Although Reverse Mortgages and Downsizing are two separate approaches, they both have their merits as a remedy for the right issues or challenges, or lifestyle. Everyone’s circumstances differ, a Reverse Mortgage may be the answer for some individuals, however an effective downsizing strategy could help cut costs with minimal risks, compared to a Reverse Mortgage strategy.
For those people who are making plans to downsize and reap the rewards of high current home resale with the potential high equity as a result, they are often surprised or shocked when they find-out that the geographic areas they were planning to move to have also increased significantly in property values, possibly negating a significant home equity nest egg.
These increases in property values may make the downsizing strategy much less appealing for some. For those who are still servicing a mortgage and still have many years left on their mortgage, the downsizing approach (and access to funds from the equity) was part of their retirement, financial and lifestyle change strategies.
If a downsizing plan doesn’t come to fruition because of a misalignment of expectations and property values, there may be an option for some that allows them to stay in their current home, get access to their current home’s equity, and not worry about mortgage payments.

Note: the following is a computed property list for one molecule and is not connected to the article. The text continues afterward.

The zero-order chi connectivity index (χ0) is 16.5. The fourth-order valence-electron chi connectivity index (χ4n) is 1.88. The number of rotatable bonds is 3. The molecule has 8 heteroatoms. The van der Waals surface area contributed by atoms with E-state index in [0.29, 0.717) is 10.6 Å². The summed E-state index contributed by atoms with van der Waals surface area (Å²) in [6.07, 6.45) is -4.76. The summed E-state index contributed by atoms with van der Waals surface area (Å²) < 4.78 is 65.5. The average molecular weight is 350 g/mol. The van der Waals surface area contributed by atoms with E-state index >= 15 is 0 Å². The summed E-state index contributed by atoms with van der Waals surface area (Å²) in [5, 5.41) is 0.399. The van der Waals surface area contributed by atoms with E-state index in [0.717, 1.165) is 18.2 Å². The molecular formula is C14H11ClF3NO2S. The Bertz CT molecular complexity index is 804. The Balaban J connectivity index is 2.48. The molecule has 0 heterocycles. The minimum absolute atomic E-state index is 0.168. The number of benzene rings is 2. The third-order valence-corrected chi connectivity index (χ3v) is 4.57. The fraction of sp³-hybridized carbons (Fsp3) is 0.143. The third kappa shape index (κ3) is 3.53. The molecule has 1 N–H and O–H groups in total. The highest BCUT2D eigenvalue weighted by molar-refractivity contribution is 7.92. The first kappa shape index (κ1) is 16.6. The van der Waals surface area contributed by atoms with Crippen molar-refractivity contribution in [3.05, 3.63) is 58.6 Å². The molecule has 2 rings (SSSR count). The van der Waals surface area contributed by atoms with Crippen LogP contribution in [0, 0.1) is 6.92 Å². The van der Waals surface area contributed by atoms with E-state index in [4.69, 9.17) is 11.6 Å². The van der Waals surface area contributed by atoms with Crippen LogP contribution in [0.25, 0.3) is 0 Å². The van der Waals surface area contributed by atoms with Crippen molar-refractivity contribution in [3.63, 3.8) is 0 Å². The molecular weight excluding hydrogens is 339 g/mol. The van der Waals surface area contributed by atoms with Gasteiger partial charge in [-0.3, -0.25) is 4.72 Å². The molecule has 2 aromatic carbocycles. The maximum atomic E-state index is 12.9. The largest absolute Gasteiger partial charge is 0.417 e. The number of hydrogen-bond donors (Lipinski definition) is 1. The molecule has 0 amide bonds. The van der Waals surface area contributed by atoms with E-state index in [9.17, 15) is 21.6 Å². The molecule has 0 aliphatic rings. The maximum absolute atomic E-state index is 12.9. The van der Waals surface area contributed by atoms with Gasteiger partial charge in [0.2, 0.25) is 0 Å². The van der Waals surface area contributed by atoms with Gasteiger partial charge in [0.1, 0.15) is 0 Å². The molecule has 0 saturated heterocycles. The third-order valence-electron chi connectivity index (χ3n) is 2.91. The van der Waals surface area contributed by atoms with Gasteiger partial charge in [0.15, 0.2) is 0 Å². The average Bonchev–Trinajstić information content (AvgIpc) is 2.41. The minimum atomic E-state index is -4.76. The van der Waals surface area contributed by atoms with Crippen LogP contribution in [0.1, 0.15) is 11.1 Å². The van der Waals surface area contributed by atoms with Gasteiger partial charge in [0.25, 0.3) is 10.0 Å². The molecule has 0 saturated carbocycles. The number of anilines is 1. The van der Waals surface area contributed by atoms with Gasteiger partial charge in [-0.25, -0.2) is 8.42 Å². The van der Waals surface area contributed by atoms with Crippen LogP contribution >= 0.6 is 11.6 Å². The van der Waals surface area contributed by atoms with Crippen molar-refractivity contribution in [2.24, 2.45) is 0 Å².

A Reverse Mortgage approach wouldn’t be a thorough downsizing exercise. It may however provide an alternative for those who want to downsize but are not able to or are delayed in their plans to downsize when property values in the desired rural or geographic areas potentially decrease in value.
A reverse mortgage is similar to any other typical loan that is secured by way of a mortgage against a piece of real estate you own. The unique quality to a reverse mortgage is that there are no mandatory payments required to be made against the principal balance of the loan amount or the interest that accrues. Instead, interest will accrue on the loan amount, both of which will become due when the borrower(s) moves, sells the home they are living in, or passes away.